Scrapbooks turn the pages of our lives

This column appeared in The Nevada Appeal in 2002, when I was DEEP into scrapbooking. I am no longer. While I still have the huge kit of supplies, I haven’t made a book since the one documenting our granddaughter’s first year. She’s almost ten. I have pretty much decided to scan all the remaining photos. Then I’ll organize them into those lovely little photo books I can assemble from the computer and without the huge mess that actual scrapbooking entails. 

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“Preserve your memories; they’re all that’s left of you.”  ~Simon & Garfunkel

My name is Lorie and I am a scrap-aholic. I admit my scrapbook hobby may be getting out of control. I’m also something of a pack-rat, although that’s another, oddly related topic.

The roots of my problem go deep. In the late fifties my mother gave me a large maroon scrapbook with fleur-de-lis adorning the cover. I filled its now crumbling and yellowed pages with black and white class photos of smiling schoolchildren. The names and numbers of some of those children are still in my address book nearly fifty years later. That book lives in the cedar chest with my wedding dress.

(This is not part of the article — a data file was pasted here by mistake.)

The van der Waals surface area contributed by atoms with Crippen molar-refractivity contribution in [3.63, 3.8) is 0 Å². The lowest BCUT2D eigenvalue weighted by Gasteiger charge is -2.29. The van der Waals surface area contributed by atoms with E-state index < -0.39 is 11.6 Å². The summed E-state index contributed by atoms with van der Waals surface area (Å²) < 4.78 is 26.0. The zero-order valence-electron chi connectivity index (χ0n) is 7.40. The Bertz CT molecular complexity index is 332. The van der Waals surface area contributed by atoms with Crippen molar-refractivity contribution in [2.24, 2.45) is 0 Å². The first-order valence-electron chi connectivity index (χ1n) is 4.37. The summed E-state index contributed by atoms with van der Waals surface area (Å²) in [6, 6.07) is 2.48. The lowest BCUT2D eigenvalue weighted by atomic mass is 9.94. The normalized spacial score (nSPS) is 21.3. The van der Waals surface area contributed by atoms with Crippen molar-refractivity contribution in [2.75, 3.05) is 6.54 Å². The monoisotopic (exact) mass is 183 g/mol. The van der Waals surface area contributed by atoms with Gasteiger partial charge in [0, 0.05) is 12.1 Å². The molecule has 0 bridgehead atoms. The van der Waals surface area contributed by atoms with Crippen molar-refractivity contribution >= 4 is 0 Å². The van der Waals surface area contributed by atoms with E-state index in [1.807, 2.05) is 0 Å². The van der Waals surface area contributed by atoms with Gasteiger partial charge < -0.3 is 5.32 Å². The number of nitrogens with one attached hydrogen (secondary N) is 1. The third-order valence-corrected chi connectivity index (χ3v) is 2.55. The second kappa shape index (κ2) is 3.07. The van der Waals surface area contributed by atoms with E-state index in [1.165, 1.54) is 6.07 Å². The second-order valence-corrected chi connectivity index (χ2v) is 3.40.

In college I made another scrapbook. It includes a photograph of me sitting in on the lawn at Fullerton College, protesting the invasion of Cambodia. It was in that book that I began writing little stream of consciousness notes so that I wouldn’t forget the people and moments that were so important at the time.

Around 1970 I started another kind of scrapbook. I bought one of the first little blank books and began copying quotes from favorite authors, poets, and songwriters. Walt Whitman, Kurt Vonnegut, Henry David Thoreau, Joni Mitchell, and Paul Simon. That red book is filled with handwritten entries in bright Flare pen colors. I also began entering bad little angst-filled poems and other pieces I’d written. It wasn’t exactly “Bridget Jones’s Diary,” but you get the idea. A diary or journal might have contained a complete chronicle of every thought, every feeling. A scrapbook allows some perspective and perhaps a little editing. Maybe even other voices.

Later I included the poem and Bible verse from our wedding and a letter I wrote to our unborn child when I was pregnant. Nearly twenty-five years later that letter opened the scrapbook I made for Joanna. I also recorded a few stories about each girl so that I wouldn’t forget what funny, wondrous, insightful little beings they were.